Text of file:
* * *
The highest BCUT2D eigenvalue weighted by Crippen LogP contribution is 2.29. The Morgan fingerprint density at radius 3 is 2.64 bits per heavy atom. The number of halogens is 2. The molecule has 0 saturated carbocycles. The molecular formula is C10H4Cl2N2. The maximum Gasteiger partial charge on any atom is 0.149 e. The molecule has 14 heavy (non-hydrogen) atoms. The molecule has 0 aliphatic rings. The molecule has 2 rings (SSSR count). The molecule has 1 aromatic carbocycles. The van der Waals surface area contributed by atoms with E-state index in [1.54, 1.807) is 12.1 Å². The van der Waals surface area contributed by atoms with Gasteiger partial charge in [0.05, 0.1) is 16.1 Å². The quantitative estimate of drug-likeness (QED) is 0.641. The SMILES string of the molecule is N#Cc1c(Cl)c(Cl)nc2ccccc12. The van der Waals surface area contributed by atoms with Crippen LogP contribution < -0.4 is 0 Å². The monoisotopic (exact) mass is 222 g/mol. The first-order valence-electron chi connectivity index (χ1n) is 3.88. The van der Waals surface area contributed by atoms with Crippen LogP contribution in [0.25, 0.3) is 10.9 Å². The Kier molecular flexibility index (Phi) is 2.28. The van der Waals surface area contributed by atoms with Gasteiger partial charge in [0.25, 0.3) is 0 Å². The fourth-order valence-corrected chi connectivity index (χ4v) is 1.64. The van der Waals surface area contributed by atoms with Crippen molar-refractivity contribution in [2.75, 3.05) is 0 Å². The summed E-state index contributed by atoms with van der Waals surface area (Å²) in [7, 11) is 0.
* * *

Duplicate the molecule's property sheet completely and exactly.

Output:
The highest BCUT2D eigenvalue weighted by Crippen LogP contribution is 2.29. The Morgan fingerprint density at radius 3 is 2.64 bits per heavy atom. The number of halogens is 2. The molecule has 0 saturated carbocycles. The molecular formula is C10H4Cl2N2. The maximum Gasteiger partial charge on any atom is 0.149 e. The molecule has 14 heavy (non-hydrogen) atoms. The molecule has 0 aliphatic rings. The molecule has 2 rings (SSSR count). The molecule has 1 aromatic carbocycles. The van der Waals surface area contributed by atoms with E-state index in [1.54, 1.807) is 12.1 Å². The van der Waals surface area contributed by atoms with Gasteiger partial charge in [0.05, 0.1) is 16.1 Å². The quantitative estimate of drug-likeness (QED) is 0.641. The SMILES string of the molecule is N#Cc1c(Cl)c(Cl)nc2ccccc12. The van der Waals surface area contributed by atoms with Crippen LogP contribution < -0.4 is 0 Å². The monoisotopic (exact) mass is 222 g/mol. The first-order valence-electron chi connectivity index (χ1n) is 3.88. The van der Waals surface area contributed by atoms with Crippen LogP contribution in [0.25, 0.3) is 10.9 Å². The Kier molecular flexibility index (Phi) is 2.28. The van der Waals surface area contributed by atoms with Gasteiger partial charge in [0.25, 0.3) is 0 Å². The fourth-order valence-corrected chi connectivity index (χ4v) is 1.64. The van der Waals surface area contributed by atoms with Crippen molar-refractivity contribution in [2.75, 3.05) is 0 Å². The summed E-state index contributed by atoms with van der Waals surface area (Å²) in [7, 11) is 0.